Health Minister Saeed Namaki said Iran has temporarily halted all flights to and from China as the novel coronavirus, which originated in the Chinese city of Wuhan, spread across the East Asian country and the rest of the world.
Namaki said that no case of coronavirus infection has been reported in the country so far and added that the decision has been made in an emergency meeting in the presence of a number of Iranian ministers and the government spokesman after the virus was declared a global emergency by the World Health Organization (WHO).
WHO declared on Thursday that the coronavirus epidemic in China now constitutes a “public health emergency of international concern”.
Tedros Adhanom Ghebreyesus, WHO director-general, announced the decision after a meeting of its Emergency Committee, an independent panel of experts, amid mounting evidence of the virus spreading to some 18 countries.
Namaki further noted that he has sent a letter to Iran's First Vice President Es'haq Jahangiri asking the government to adopt new strategies regarding the coronavirus outbreak.
It has been set that Iranian nationals residing in China would be able to return to the country via exclusive flights while being fully supervised by the Health Ministry, Namaki said.
He noted that some 70 uninfected Iranian university students, who are now in Wuhan, would be returned home in cooperation with Iran's Foreign Ministry.
"But these cases depend on the Chinese government's cooperation. These individuals will be kept in quarantine and supervision for two weeks," the health minister said.
Iranian Foreign Ministry Spokesman Seyyed Abbas Mousavi called for global efforts to eradicate the new coronavirus.
“The #Coronavirus is a global tragedy which the whole world should cooperate with the Gov. & people of #China to get rid of it,” Mousavi said on his Twitter account late on Friday.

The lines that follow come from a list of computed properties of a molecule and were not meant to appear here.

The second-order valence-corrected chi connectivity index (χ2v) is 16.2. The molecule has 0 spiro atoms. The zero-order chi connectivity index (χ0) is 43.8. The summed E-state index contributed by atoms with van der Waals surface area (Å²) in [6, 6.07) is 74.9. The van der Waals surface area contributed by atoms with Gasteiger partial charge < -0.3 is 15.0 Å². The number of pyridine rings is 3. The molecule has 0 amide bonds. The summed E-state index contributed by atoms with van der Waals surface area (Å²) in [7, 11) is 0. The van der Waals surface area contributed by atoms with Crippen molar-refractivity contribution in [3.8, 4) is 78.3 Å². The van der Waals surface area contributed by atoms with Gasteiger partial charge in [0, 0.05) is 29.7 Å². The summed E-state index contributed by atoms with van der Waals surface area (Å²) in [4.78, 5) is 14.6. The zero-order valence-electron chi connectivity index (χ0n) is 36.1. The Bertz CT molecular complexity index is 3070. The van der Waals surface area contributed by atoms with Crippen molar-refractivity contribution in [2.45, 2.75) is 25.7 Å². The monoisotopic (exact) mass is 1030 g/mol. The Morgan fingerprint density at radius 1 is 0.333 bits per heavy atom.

“I am convinced that the Chinese persistence & sense of responsibility will get them through this turbulent stage,” he added in his tweet.
Rising death toll
The number of deaths from a coronavirus epidemic in China has risen by 46 to 259, the country’s health authority said on Saturday.
The central province of Hubei, the center of the epidemic, is under a virtual quarantine, with roads sealed off and public transport shut down. Elsewhere in China, authorities have placed restrictions on travel and business activity.
In its latest figures, China’s National Health Commission said there were 2,102 new confirmed infections in China on Friday, bringing the cumulative total to 11,791. Around two dozen other countries have reported another 137 cases.
The Chinese data would suggest it is less deadly than the 2002-03 outbreak of Severe Acute Respiratory Syndrome (SARS), which killed nearly 800 people of the some 8,000 it infected, although such numbers can evolve rapidly.
In Beijing, counters were set up at the entrances of housing estates, where volunteers wearing red arm bands and masks noted down details of residents coming back from their hometowns after the Lunar New Year holiday.
WHO has said global trade and travel restrictions were not needed.
A World Health Organization official said other governments need to prepare for “domestic outbreak control” if the disease spreads in their countries.
The agency acted out of concern for poorer countries that might not be equipped to respond, said the WHO representative in Beijing, Gauden Galea. Such a declaration calls for a coordinated international response and can bring more money and resources.
WHO said it was especially concerned that some cases abroad involved human-to-human transmission.
Although scientists expect to see limited transmission of the virus between people with family or other close contact, they are concerned about cases of infection spreading to people who might have less exposure.
With Britain, Russia and Sweden among the countries confirming their first infections, the virus has now spread to more than two dozen nations, sending governments scurrying to limit their exposure.
The United States, Japan, Britain, Germany, Iran and other nations had already advised their citizens not to travel to China.
The virus emerged in early December and has been traced to a market in Hubei's capital Wuhan that sold wild animals.
It spread globally on the wings of a Lunar New Year holiday rush that sees hundreds of millions of Chinese people travel domestically and overseas.
In a bid to stop the contagion, the government has extended the holiday through this weekend and urged people to avoid public gatherings.
Many provinces and cities have called on companies to remain closed for another week after the holiday ends on Monday.
The economic fallout continued Saturday as Apple announced that "out of an abundance of caution" its China stores would be closed until February 9.
Press TV, AFP, AP and Reuters contributed to this story.